Last week, in a case focused on the intersection between two uniquely American institutions—the Harley-Davidson motorcycle and the class action--the Ninth Circuit answered “a technical, but unresolved question” in Greene v. Harley-Davidson, Inc., No. 20-55281, 2020 WL 3969285 (9th Cir. July 14, 2020). In Greene, the Court of Appeals held that a defendant may rely on past punitive damages awards in earlier cases in which the same causes of action were asserted in order to calculate the amount in controversy for asserting CAFA jurisdiction. In so finding, the Ninth Circuit has significantly eased a class action defendant’s burden in seeking to remove a case to federal court.
Matthew Greene filed a putative class action against Harley-Davidson on June 11, 2019, in California state court, asserting eight (8) causes of action, including for violations of the Consumer Legal Remedies Act (CLRA), fraud, false advertising, and unfair competition. In his complaint, Greene claimed he suffered $1,399 in damages, which he asserted amounted to $1,000,000 per year in class-wide damages, for the period beginning June 11, 2015 through August 23, 2017.
Harley-Davidson removed the case, invoking federal jurisdiction under the Class Action Fairness Act (CAFA), arguing that the claimed damages satisfied CAFA’s $5 million amount-in-controversy requirement because (1) the class’s compensatory damages amounted to $2.1 million (or $1.0 million per year for the class period), (2) there were approximately $2.1 million at stake in punitive damages (based on a 1:1 punitive/compensatory damages ratio), and (3) a potential $1.0 million award in attorneys’ fees was also possible.
Greene moved to remand, arguing that any punitive damages calculation could only be based on his individual damages (i.e., $1,399), not the class claims (i.e., $2.1 million). He also challenged Harley-Davidson’s attorneys’ fees amount, claiming that such fees would come out of the total damages, and therefore should not be added to the total amount in controversy.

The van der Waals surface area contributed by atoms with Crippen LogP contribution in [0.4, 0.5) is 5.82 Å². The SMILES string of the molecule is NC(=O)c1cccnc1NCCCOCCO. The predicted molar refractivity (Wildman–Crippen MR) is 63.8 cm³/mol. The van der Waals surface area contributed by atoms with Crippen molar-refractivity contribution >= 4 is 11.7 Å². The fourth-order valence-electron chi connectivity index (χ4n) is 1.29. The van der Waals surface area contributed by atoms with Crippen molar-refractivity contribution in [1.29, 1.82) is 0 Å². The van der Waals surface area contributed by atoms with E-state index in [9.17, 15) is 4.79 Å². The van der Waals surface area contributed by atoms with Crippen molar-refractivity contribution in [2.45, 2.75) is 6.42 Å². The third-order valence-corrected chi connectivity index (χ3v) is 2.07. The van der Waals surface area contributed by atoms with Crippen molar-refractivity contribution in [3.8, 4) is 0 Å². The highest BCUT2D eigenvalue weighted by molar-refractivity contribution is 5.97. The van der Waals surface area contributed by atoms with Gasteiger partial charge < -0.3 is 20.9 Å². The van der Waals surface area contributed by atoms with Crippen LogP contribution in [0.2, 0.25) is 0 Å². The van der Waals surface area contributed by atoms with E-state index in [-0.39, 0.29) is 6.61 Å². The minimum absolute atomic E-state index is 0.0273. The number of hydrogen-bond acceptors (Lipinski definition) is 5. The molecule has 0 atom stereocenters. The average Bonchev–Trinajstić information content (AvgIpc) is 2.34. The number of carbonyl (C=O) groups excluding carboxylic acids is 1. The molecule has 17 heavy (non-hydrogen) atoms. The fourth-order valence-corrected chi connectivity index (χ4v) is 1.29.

The district court granted Greene’s motion to remand. In doing so, the court concluded that any potential punitive damages award had to be based upon Greene’s individual damages, not those of the entire class. Additionally, the court rejected Harley-Davidson’s argument that punitive damages awards from several past cases in which similar claims were asserted, and in which juries had awarded punitive damages on at least a 1:1 ratio, could be used for projecting punitive damages to determine CAFA jurisdiction. The court found Harley-Davidson’s showing insufficient since the defendant had made “no attempt to analogize or explain how [such] cases [we]re similar to the instant action.” Harley-Davidson appealed.
The Ninth Circuit reversed the trial court, finding that Harley-Davidson had shown there was more than $5 million in controversy. The Court of Appeals started its analysis by explaining that the amount in controversy requirement refers to “possible liability,” not “likely or probable liability.”
The Court held that one way a defendant could meet its burden of showing its “possible liability” is to cite cases involving the same or similar statutes or claims in which a jury or court awarded punitive damages based upon the same punitive/compensatory damages ratio asserted in the defendant’s removal notice. The Ninth Circuit rejected the district court’s logic, which would have required Harley-Davidson not just to cite such cases, but also to show how they were similar to its own, explaining that such a standard would have effectively changed the amount-in-controversy requirement from “possible liability” to “probable liability.” The Court of Appeals also rejected the district court’s paradigm because it would create “practical difficulties” for a defendant asked to analogize a case at the pleading stage to cases tried to verdict, something the Court called “all but impossible.”
While the Court did not specifically address Greene’s position that any such punitive damages estimation should be based upon his claimed damages alone, rather than those of the class, in finding that the amount in controversy exceeded $5 million, the Ninth Circuit impliedly rejected that argument.
While ordinarily there is a presumption against federal jurisdiction in typical diversity cases (see, e.g., Gaus v. Miles, Inc., 980 F.2d 564, 566 (9th Cir.1992)), Greene confirmed there is “no antiremoval presumption [in] cases invoking CAFA.” Instead, the Ninth Circuit reaffirmed that the jurisdictional inquiry under CAFA is to be simple and mechanical, making it plain that a defendant seeking to remove merely needs to cite—not analogize—cases involving similar causes of action to support the asserted punitive/compensatory ratio for the purpose of calculating the amount in controversy. In sum, the Greene decision paves a clear path for class action defendants to remove cases to federal court without going through the difficult exercise of estimating their actual liability.